Every spring, tens of thousands of Italians join up at the dinner table in celebration of Passover, an important Jewish holiday centered on the Seder, which involves a symbolic meal and a recounting of the liberation of the Israelites from bondage in ancient Egypt.
So it’s been in Italy for over 2,000 years, where a small minority group has left an outsized influence on the peninsula’s culinary makeup. With Jews now making up less than one percent of Italy’s overall population, their culinary legacy is at risk of being forgotten. Enter food writer and photographer Benedetta Jasmine Guetta, who first set out to conserve this precious heritage with the founding of Labna, a website devoted to recounting this important part of Italian history through a compendium of colorful, often familiar Jewish recipes.
Yet while Benedetta, a Libyan-Italian Jew born and raised in Milan, set out to be a food writer, she didn’t intend to become one of the foremost authorities on Jewish-Italian cuisine. “When I started my blog in 2009,” she reflects, “there weren’t many people online [...] representing a Jewish-Italian identity. And I just found myself to be the Jewish-Italian person that people spoke to. So whenever there was any curiosity or any interest in Jewish-Italian things, people came to me.”
Now based in Los Angeles where she owns and operates Café Lovi, Benedetta is anything but a passive observer of past traditions. Following the success of her website, she traveled throughout Italy, picking the brains of Jewish nonne everywhere to keep that flame flickering. Since then, she’s published two cookbooks on the subject, including the English-language Cooking alla Giudia: A Celebration of the Jewish Food of Italy, which won a National Jewish Book Award earlier in 2023. Now, on the eve of Passover, Benedetta and I sit down to discuss food, identity, and what she’s doing to keep these traditions alive.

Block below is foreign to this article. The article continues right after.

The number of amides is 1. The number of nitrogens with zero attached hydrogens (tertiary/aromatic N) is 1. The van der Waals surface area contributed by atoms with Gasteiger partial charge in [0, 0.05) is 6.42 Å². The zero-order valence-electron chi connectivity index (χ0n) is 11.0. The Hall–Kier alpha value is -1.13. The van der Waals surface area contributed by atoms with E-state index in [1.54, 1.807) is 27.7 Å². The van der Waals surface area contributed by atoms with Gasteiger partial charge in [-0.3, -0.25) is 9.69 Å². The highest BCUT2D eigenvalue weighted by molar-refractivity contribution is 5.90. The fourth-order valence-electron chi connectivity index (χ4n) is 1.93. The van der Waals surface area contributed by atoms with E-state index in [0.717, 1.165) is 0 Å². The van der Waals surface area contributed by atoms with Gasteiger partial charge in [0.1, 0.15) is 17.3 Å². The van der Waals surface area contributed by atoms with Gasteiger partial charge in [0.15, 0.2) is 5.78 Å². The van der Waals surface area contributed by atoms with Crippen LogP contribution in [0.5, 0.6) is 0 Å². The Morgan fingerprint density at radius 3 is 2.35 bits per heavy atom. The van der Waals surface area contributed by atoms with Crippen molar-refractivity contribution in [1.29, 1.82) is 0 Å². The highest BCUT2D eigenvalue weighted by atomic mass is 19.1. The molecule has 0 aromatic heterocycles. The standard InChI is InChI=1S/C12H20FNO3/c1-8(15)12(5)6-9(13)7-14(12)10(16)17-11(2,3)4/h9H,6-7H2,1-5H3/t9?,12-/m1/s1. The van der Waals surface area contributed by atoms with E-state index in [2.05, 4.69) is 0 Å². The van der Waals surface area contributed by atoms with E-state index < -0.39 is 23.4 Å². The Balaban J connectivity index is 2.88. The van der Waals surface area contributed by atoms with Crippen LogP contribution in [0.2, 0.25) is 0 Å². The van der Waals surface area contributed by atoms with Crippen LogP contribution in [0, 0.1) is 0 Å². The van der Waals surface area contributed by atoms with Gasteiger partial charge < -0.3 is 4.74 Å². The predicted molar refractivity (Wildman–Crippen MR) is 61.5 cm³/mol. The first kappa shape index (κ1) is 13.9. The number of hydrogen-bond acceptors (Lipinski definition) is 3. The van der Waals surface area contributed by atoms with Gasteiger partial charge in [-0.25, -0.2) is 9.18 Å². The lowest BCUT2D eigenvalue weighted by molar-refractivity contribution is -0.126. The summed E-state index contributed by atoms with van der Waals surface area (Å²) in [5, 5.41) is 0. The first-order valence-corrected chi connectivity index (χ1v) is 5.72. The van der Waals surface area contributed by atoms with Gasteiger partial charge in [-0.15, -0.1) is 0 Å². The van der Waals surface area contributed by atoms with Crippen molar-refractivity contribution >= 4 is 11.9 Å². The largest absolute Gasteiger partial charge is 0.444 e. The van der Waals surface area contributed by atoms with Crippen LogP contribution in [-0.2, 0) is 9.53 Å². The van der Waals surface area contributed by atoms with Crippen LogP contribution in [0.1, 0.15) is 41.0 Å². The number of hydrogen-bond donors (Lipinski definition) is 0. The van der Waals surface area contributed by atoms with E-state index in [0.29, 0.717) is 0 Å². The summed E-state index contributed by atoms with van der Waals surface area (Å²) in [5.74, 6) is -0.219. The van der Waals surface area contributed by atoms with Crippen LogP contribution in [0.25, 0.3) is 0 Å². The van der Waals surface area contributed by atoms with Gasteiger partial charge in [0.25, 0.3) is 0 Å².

This interview has been edited for length and clarity.
Chatting alla giudia with Benedetta Jasmine Guetta
Eric Millman: To start, how would you define Jewish-Italian food? And more specifically, how would you differentiate “Jewish-Italian food” from simply “Jewish food in Italy?”
Benedetta Jasmine Guetta: There are a few layers to this. When I started researching, and then organizing the content for the book, the question was, “What is Jewish-Italian food? What are we going to file in that big folder?” And so I found that for me at least, there were two aspects. But now you mentioned a third one that I didn’t think about.
So, one aspect is the stuff that is historically demonstrably a Jewish invention, let's put it like that. Stuff that only the Jews, at least at the beginning, would cook and eat. The equivalent would be, I don't know, matzo balls. Nobody else eats matzo balls. So there’s the stuff that is specifically Jewish, or Jewish in origin. It’s Jewish in terms of combination of ingredients, [but also in] technique. And on the flip side of that, there’s the way in which Jews started to eat due to the discrimination and the persecution that they suffered in Italy. So there are other recipes that I describe in the book that were born out of poverty, born out of necessity, born out of whatever the Pope decided, whatever the latest crazy idea that came to his mind was.
EM: Would anchovies be a good example here? [In 1661, the Pope declared that Jews could only eat undervalued foods, like oily fish.]
BJG: That’s one aspect. Then the other side is the food that the Jews eat in their household day in, day out, the average everyday food. But in addition, I try to represent whatever I felt had become more Jewish because it was adapted to Jewish dietary needs. So is lasagna Jewish? No. But is a specific way of preparing lasagna Jewish? Yes. Because then you have to switch the ingredients and make sure that you don’t mix meat and milk.
When I started writing about food, I felt that the most interesting stuff was really the Mediterranean stuff. But because a lot of those dishes that are Jewish-Italian in origin have Italian flavors, they’re common, or they’ve become common. So they’re fairly uninteresting in a way, to an Italian person.
[So a lot of Jewish restaurants, then], with maybe the exception of those in Rome, just go for falafel and hummus because that’s what people associate with Jews. It’s just like a plain vanilla Jewish sauce that you can sprinkle on food.
EM: And your work, then, aims to counter this?